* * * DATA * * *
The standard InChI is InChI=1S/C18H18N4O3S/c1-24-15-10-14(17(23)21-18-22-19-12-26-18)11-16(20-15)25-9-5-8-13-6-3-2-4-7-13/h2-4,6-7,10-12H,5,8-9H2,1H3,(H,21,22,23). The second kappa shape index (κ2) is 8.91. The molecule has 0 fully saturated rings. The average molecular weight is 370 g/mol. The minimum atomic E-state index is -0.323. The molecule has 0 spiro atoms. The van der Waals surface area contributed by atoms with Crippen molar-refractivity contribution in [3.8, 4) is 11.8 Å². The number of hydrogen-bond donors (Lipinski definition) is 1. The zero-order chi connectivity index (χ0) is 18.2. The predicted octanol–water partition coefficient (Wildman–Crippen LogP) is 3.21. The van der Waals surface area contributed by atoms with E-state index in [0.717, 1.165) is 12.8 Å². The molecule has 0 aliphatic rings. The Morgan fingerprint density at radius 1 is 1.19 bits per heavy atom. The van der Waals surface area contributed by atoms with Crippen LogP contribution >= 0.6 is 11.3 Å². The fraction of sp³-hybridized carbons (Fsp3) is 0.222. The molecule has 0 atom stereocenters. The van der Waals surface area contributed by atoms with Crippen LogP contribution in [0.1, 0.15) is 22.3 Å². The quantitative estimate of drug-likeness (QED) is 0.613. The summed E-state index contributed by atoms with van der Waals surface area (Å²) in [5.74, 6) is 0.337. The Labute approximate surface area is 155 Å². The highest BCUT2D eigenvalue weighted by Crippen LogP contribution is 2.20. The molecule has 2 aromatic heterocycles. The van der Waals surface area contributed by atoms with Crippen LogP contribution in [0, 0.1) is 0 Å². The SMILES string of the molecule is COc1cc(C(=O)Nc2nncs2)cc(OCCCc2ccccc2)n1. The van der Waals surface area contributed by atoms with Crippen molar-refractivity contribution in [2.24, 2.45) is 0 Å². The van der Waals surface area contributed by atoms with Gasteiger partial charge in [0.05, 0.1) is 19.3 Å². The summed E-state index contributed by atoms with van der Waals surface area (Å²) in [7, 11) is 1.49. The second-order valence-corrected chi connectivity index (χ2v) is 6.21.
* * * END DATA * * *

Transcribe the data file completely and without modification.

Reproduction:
The standard InChI is InChI=1S/C18H18N4O3S/c1-24-15-10-14(17(23)21-18-22-19-12-26-18)11-16(20-15)25-9-5-8-13-6-3-2-4-7-13/h2-4,6-7,10-12H,5,8-9H2,1H3,(H,21,22,23). The second kappa shape index (κ2) is 8.91. The molecule has 0 fully saturated rings. The average molecular weight is 370 g/mol. The minimum atomic E-state index is -0.323. The molecule has 0 spiro atoms. The van der Waals surface area contributed by atoms with Crippen molar-refractivity contribution in [3.8, 4) is 11.8 Å². The number of hydrogen-bond donors (Lipinski definition) is 1. The zero-order chi connectivity index (χ0) is 18.2. The predicted octanol–water partition coefficient (Wildman–Crippen LogP) is 3.21. The van der Waals surface area contributed by atoms with E-state index in [0.717, 1.165) is 12.8 Å². The molecule has 0 aliphatic rings. The Morgan fingerprint density at radius 1 is 1.19 bits per heavy atom. The van der Waals surface area contributed by atoms with Crippen LogP contribution >= 0.6 is 11.3 Å². The fraction of sp³-hybridized carbons (Fsp3) is 0.222. The molecule has 0 atom stereocenters. The van der Waals surface area contributed by atoms with Crippen LogP contribution in [0.1, 0.15) is 22.3 Å². The quantitative estimate of drug-likeness (QED) is 0.613. The summed E-state index contributed by atoms with van der Waals surface area (Å²) in [5.74, 6) is 0.337. The Labute approximate surface area is 155 Å². The highest BCUT2D eigenvalue weighted by Crippen LogP contribution is 2.20. The molecule has 2 aromatic heterocycles. The van der Waals surface area contributed by atoms with Crippen LogP contribution in [0, 0.1) is 0 Å². The SMILES string of the molecule is COc1cc(C(=O)Nc2nncs2)cc(OCCCc2ccccc2)n1. The van der Waals surface area contributed by atoms with Crippen molar-refractivity contribution in [2.24, 2.45) is 0 Å². The van der Waals surface area contributed by atoms with Gasteiger partial charge in [0.05, 0.1) is 19.3 Å². The summed E-state index contributed by atoms with van der Waals surface area (Å²) in [7, 11) is 1.49. The second-order valence-corrected chi connectivity index (χ2v) is 6.21.